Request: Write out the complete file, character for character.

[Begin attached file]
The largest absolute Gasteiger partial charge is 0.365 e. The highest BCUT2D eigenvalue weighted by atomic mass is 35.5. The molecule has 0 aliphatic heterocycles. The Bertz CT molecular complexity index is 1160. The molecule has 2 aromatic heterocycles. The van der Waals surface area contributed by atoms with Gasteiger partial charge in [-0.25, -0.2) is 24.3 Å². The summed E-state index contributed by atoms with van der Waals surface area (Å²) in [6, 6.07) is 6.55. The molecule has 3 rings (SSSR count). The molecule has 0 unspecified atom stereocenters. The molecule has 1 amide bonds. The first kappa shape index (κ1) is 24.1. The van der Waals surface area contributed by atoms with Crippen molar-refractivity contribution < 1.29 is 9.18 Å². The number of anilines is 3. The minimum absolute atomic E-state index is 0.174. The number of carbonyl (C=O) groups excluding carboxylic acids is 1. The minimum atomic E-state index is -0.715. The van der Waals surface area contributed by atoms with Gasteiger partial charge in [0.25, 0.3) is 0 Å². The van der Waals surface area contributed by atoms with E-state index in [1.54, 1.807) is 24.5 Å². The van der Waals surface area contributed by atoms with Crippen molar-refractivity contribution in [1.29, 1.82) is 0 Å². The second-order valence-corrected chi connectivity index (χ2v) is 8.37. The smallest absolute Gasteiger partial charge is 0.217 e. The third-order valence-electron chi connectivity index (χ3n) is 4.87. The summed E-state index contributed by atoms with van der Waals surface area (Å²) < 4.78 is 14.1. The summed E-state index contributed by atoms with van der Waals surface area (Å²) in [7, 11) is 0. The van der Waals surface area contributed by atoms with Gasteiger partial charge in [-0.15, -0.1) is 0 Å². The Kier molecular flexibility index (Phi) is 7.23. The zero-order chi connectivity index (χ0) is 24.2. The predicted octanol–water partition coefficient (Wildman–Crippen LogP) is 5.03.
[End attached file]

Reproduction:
The largest absolute Gasteiger partial charge is 0.365 e. The highest BCUT2D eigenvalue weighted by atomic mass is 35.5. The molecule has 0 aliphatic heterocycles. The Bertz CT molecular complexity index is 1160. The molecule has 2 aromatic heterocycles. The van der Waals surface area contributed by atoms with Gasteiger partial charge in [-0.25, -0.2) is 24.3 Å². The summed E-state index contributed by atoms with van der Waals surface area (Å²) in [6, 6.07) is 6.55. The molecule has 3 rings (SSSR count). The molecule has 0 unspecified atom stereocenters. The molecule has 1 amide bonds. The first kappa shape index (κ1) is 24.1. The van der Waals surface area contributed by atoms with Crippen molar-refractivity contribution < 1.29 is 9.18 Å². The number of anilines is 3. The minimum absolute atomic E-state index is 0.174. The number of carbonyl (C=O) groups excluding carboxylic acids is 1. The minimum atomic E-state index is -0.715. The van der Waals surface area contributed by atoms with Gasteiger partial charge in [0.25, 0.3) is 0 Å². The van der Waals surface area contributed by atoms with E-state index in [1.54, 1.807) is 24.5 Å². The van der Waals surface area contributed by atoms with Crippen molar-refractivity contribution in [1.29, 1.82) is 0 Å². The second-order valence-corrected chi connectivity index (χ2v) is 8.37. The smallest absolute Gasteiger partial charge is 0.217 e. The third-order valence-electron chi connectivity index (χ3n) is 4.87. The summed E-state index contributed by atoms with van der Waals surface area (Å²) < 4.78 is 14.1. The summed E-state index contributed by atoms with van der Waals surface area (Å²) in [7, 11) is 0. The van der Waals surface area contributed by atoms with Gasteiger partial charge in [-0.15, -0.1) is 0 Å². The Kier molecular flexibility index (Phi) is 7.23. The zero-order chi connectivity index (χ0) is 24.2. The predicted octanol–water partition coefficient (Wildman–Crippen LogP) is 5.03.